There’s a crisis of conscience in play, and we sense a tirade to come. “Ahed’s Knee” is about that day in Sapir, from arrival to screening to debating that “approved” list of topics and the State of the State of Israel, where an artist might well feel the walls of free expression closing in on him thanks to decades of corrupt, thought-controlling reactionary rule.

Lapid’s storytelling style here includes odd interludes — a driver (Yoram Honig) takes the filmmaker to his room, pausing to show him the rotting result of a failed deal with the Russians over the bell pepper harvest, pausing again for a little sing-along and dance-along to Bill Withers’ ironically-used “Lovely Day.”

Y relates an anecdote from his national military service days that musically sends up the homoerotic nature of military service (more dancing) and underscores his point about how “off message” unapproved thought and talk are suppressed, beginning with that heady dose of military indoctrination.

“Felliniesque” kicks in with the seriously roundabout way Lapid gets to the story at hand and the various, occasionally daft interludes. I can’t say it all fits together neatly or that it all contributes to the narrative in a particularly helpful, streamlined way. But it’s easy enough to make sense of.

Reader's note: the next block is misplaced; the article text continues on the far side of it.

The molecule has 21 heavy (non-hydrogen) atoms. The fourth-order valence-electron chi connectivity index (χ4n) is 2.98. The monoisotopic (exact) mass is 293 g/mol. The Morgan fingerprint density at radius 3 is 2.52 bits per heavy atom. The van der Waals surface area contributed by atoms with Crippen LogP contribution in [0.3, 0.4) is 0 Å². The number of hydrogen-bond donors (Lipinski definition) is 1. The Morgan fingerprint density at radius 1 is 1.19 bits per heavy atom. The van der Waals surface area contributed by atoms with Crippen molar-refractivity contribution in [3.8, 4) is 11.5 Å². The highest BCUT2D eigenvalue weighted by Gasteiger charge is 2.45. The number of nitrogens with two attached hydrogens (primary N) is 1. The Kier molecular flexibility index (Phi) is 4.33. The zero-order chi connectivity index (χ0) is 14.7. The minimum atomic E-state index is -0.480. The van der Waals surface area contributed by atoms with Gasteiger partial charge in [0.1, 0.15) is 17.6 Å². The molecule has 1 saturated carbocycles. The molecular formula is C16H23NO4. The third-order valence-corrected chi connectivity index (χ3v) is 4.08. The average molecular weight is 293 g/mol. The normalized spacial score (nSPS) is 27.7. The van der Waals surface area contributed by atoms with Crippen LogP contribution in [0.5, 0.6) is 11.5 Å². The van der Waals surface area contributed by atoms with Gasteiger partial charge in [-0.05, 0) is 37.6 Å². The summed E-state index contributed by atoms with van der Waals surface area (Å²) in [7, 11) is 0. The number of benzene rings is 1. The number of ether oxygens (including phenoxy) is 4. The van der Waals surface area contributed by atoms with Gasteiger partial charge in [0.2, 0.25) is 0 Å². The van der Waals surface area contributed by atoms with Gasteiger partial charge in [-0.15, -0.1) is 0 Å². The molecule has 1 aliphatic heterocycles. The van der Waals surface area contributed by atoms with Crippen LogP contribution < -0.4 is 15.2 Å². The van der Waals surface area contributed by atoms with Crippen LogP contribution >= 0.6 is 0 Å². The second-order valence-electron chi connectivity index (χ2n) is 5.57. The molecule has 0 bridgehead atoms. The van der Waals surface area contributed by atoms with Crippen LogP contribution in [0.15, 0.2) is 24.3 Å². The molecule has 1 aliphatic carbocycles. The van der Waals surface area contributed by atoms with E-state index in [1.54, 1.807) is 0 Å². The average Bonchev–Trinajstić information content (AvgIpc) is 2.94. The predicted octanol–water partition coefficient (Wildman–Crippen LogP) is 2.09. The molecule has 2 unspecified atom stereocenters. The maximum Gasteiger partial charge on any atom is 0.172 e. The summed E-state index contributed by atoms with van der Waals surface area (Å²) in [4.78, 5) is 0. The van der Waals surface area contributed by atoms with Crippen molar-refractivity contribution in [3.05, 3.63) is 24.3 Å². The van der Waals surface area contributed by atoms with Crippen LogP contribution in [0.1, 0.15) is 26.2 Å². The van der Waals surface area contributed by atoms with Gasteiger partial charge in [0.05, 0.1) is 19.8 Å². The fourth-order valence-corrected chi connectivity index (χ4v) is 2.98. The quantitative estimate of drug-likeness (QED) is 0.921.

Pollak, a veteran of film sets in front of and behind the camera, wears his RayBans and five-day stubble like a movie-making egoist, imposing himself — conversationally — on women he doesn’t know, like the small plane pilot who transports him, interrupting a power ballad singer rehearsing with her bassist in a Sapir garage, and the captive, somewhat star-struck Yahalom (Fibak) escorting him around, hearing him out and professing sympathy for his anti “censorship” ethos, perhaps because she has some carnal interest in him.

Lapid’s film ambles along, never straying far from its path but dawdling and stopping for distracting little bits of business — one of the actresses auditioning for him calls to obnoxiously lobby for the part, that pause at the bell pepper farm, a couple of somewhat aimless thinking/ phone-chatting walk-abouts in the Avra desert.

“Ahed’s Knee” isn’t as sexy, satiric and light as its Felliniesque opening promises. But Lapid manages to make a lot of points about the creative person’s life in modern Israel, the sensitivities triggered and the moral quandary a thinking Israeli finds her or himself in. The writer-director does a decent job of cloaking a sermon about artistic freedom in a tale of an artist at an intellectual crossroads and a man fixated on the fate of “Ahed’s Knee.”

Rating: unrated, profanity, violence

Cast: Avshalom Pollak, Nur Fibak, Yoram Honig, Ortal Solomon, Neta Roth and Mili Eshet

Credits: Scripted and directed by Nadav Lapid. A Kino Lorber release.

Running time: 1:49

About Roger Moore

Movie Critic, formerly with McClatchy-Tribune News Service, Orlando Sentinel, published in Spin Magazine, The World and now published here, Orlando Magazine, Autoweek Magazine